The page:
U.S. sees Syria 'facilitating' insurgents
By Rowan Scarborough April 21, 2004
Syria is "facilitating" the movement of foreign fighters into Iraq and helping supply them with arms, according to U.S. military officials with access to intelligence reports.
The sources said the reporting has not been clear on whether hard-line Syrian President Bashar Assad is involved directly in ordering the aid. But they say he has much to lose if Iraq becomes a pro-U.S. democratic country.
Foreign fighters from Syria have become a major stumbling block to stabilizing Iraq and turning over sovereignty by June 30.
The bloody fighting in Fallujah, for example, is inspired, in part, by well-armed foreign jihadists who crossed the Syrian border and have committed some of the most gruesome attacks against Americans and their allies.
Officials said Syrian help includes facilitating their border crossing, arming them and allowing them to return for fresh supplies.
Asked how conclusive U.S. intelligence is on Syrian aid, one official said, "No doubt about it."
It is not clear, however, whether Damascus is actively organizing the influx. Osama bin Laden, leader of al Qaeda, has urged his followers to travel to Iraq to kill Westerners.
Publicly, the Bush administration has stopped short of accusing Mr. Assad's socialist Ba'ath Party regime of facilitating the terrorists' migration. But it has accused Syria of inaction in stopping the flow of foreigners along its 600-mile border with Iraq.
Secretary of State Colin L. Powell last week sent a strong message to Mr. Assad through the U.S. ambassador in Damascus.
"It urged Syria to work closely with the rest of the international community to promote a stable Iraq," said State Department spokesman Richard Boucher. "It also made clear to Syria that it needs to control the transit of its border by terrorists and people supporting the insurgents in Iraq.
"It is a message that we have delivered to Syria in the past. What prompted it now, I think, is that it's an ongoing problem. It's something that we feel needs to be reiterated until it's taken care of, and it's not taken care of yet."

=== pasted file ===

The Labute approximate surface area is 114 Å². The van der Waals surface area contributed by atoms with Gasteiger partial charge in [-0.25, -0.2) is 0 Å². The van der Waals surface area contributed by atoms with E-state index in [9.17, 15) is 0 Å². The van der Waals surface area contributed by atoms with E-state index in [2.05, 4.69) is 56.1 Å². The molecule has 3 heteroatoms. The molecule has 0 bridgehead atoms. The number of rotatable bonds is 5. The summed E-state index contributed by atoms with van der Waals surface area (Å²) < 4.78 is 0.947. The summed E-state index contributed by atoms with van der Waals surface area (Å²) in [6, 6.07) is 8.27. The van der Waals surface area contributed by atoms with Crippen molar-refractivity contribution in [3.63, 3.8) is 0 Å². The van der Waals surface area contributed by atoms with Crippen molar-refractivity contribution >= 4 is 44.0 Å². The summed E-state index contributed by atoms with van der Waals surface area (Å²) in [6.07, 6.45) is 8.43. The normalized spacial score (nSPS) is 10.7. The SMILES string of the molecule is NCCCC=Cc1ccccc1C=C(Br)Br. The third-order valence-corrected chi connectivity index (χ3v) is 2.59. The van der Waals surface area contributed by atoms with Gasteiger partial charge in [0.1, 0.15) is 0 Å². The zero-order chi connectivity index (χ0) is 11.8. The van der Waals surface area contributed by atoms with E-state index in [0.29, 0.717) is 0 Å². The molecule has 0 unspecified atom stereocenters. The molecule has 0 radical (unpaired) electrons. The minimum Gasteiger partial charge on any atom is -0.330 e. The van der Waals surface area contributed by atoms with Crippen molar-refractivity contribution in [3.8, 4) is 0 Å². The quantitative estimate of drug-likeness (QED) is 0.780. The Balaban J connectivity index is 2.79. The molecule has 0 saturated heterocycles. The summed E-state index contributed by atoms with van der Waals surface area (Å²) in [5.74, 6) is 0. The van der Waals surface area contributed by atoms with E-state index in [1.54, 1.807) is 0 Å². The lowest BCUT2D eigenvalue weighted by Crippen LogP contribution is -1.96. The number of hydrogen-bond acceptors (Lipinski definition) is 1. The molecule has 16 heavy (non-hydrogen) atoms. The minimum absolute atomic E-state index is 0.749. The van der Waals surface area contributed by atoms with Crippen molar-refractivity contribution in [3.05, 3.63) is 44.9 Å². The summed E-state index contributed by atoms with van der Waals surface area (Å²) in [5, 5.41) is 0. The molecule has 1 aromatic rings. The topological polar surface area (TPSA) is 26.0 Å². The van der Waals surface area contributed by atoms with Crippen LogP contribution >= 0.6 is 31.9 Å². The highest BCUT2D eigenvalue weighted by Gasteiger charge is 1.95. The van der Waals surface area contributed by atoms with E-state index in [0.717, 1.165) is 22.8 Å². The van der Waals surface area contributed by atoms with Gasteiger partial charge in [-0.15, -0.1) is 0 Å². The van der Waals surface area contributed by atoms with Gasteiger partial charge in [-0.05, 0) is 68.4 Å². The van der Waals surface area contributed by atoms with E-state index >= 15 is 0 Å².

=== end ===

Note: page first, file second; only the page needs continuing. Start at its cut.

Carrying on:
Mr. Powell said last week, "Our message to President Assad is that it is in our mutual interest to deal with this problem. It is not in Syria's interest to be seen as a base from which infiltrators can come across -- come across to kill innocent Iraqis or to kill coalition troops."
Mr. Powell faces a decision soon on whether the administration will slap economic sanctions on Syria. Congress gave the White House that power last fall in legislation that condemns Syria's support for terror organizations and its occupation of Lebanon.
For nearly 25 years, the United States has labeled Syria a state sponsor of terrorism. Syria gives help to the Lebanon-based Hezbollah, a Shi'ite terror group set up and sustained by Iran, which also is accused of sending agents into southern Iraq to help radical cleric Sheik Muqtada al-Sadr.
Officials said Syrian agents are aiding the Iraqi insurgency because it is not in Damascus' interest to have a pro-U.S. country on its border. Mr. Assad fears that a free Iraq could spur a wave of democracy in his country, jeopardizing his rigid socialist rule, officials say.
Mr. Assad also realizes that Washington is limited in how it can react. The U.S. military is overcommitted globally. It would be politically difficult for President Bush to launch military strikes, thus opening up yet another front in the war on terrorism.
"The Syrians know America can bark a lot, but what else can we do?" said one military source.
The 1st Marine Expeditionary Force last month took over control of western Iraq from the 82nd Airborne Division. The Marines promptly committed more troops to the border area and have engaged in a series of deadly firefights in the border town of al Qaim and at other points.
The United States has also sent military personnel into Syria on reconnaissance missions.
"To stop the source, the Marines did put a very intense effort, and it still continues up there," said Maj. Gen. John Sattler, chief of operations for U.S. Central Command. "We had an extreme amount of success on the front side, meaning that we did find, fix and ultimately finish a number of cells that were out there, that were facilitating this type movement."
The State Department's yearly report on global terrorism states, "Syrian and Iranian support for Hezbollah activities in the south [Lebanon], as well as training and assistance to Palestinian rejectionist groups in Lebanon, help permit terrorist elements to flourish."